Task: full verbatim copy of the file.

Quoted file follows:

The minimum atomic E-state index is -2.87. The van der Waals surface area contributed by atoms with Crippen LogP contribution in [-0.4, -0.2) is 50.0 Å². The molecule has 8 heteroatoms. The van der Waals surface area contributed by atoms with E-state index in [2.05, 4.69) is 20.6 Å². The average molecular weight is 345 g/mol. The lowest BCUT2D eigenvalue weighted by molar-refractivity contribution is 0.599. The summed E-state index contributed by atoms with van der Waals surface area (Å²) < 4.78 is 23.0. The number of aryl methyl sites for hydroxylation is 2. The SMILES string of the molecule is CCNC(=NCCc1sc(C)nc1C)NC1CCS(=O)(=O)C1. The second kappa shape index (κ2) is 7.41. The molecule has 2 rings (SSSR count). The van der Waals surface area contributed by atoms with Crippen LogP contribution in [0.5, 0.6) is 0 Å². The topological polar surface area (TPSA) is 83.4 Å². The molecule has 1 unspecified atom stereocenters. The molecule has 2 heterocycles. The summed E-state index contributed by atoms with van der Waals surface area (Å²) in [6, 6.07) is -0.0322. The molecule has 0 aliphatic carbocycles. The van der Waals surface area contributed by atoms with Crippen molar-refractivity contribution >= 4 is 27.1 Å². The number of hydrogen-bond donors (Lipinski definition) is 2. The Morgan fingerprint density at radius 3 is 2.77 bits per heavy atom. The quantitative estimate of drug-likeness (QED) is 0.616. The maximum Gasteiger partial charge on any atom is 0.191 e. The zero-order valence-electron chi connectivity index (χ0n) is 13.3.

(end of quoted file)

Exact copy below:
The minimum atomic E-state index is -2.87. The van der Waals surface area contributed by atoms with Crippen LogP contribution in [-0.4, -0.2) is 50.0 Å². The molecule has 8 heteroatoms. The van der Waals surface area contributed by atoms with E-state index in [2.05, 4.69) is 20.6 Å². The average molecular weight is 345 g/mol. The lowest BCUT2D eigenvalue weighted by molar-refractivity contribution is 0.599. The summed E-state index contributed by atoms with van der Waals surface area (Å²) < 4.78 is 23.0. The number of aryl methyl sites for hydroxylation is 2. The SMILES string of the molecule is CCNC(=NCCc1sc(C)nc1C)NC1CCS(=O)(=O)C1. The second kappa shape index (κ2) is 7.41. The molecule has 2 rings (SSSR count). The van der Waals surface area contributed by atoms with Crippen LogP contribution in [0.5, 0.6) is 0 Å². The topological polar surface area (TPSA) is 83.4 Å². The molecule has 1 unspecified atom stereocenters. The molecule has 2 heterocycles. The summed E-state index contributed by atoms with van der Waals surface area (Å²) in [6, 6.07) is -0.0322. The molecule has 0 aliphatic carbocycles. The van der Waals surface area contributed by atoms with Crippen molar-refractivity contribution >= 4 is 27.1 Å². The number of hydrogen-bond donors (Lipinski definition) is 2. The Morgan fingerprint density at radius 3 is 2.77 bits per heavy atom. The quantitative estimate of drug-likeness (QED) is 0.616. The maximum Gasteiger partial charge on any atom is 0.191 e. The zero-order valence-electron chi connectivity index (χ0n) is 13.3.